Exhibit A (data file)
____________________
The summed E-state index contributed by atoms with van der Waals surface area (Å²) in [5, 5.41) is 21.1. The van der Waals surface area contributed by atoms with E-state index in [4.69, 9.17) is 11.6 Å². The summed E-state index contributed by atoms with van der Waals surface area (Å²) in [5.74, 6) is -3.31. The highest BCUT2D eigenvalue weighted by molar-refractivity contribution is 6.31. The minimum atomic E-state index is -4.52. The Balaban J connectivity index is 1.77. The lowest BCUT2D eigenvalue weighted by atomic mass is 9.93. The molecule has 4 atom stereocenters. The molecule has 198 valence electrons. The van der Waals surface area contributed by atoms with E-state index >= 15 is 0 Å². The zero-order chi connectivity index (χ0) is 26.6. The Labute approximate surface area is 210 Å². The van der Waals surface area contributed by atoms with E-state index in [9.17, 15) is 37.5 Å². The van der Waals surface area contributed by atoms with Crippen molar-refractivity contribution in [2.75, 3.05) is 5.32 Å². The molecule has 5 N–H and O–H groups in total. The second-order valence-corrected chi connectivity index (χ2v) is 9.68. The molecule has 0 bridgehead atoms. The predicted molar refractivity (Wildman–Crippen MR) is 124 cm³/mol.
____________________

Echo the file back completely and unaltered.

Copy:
The summed E-state index contributed by atoms with van der Waals surface area (Å²) in [5, 5.41) is 21.1. The van der Waals surface area contributed by atoms with E-state index in [4.69, 9.17) is 11.6 Å². The summed E-state index contributed by atoms with van der Waals surface area (Å²) in [5.74, 6) is -3.31. The highest BCUT2D eigenvalue weighted by molar-refractivity contribution is 6.31. The minimum atomic E-state index is -4.52. The Balaban J connectivity index is 1.77. The lowest BCUT2D eigenvalue weighted by atomic mass is 9.93. The molecule has 4 atom stereocenters. The molecule has 198 valence electrons. The van der Waals surface area contributed by atoms with E-state index >= 15 is 0 Å². The zero-order chi connectivity index (χ0) is 26.6. The Labute approximate surface area is 210 Å². The van der Waals surface area contributed by atoms with E-state index in [9.17, 15) is 37.5 Å². The van der Waals surface area contributed by atoms with Crippen molar-refractivity contribution in [2.75, 3.05) is 5.32 Å². The molecule has 5 N–H and O–H groups in total. The second-order valence-corrected chi connectivity index (χ2v) is 9.68. The molecule has 0 bridgehead atoms. The predicted molar refractivity (Wildman–Crippen MR) is 124 cm³/mol.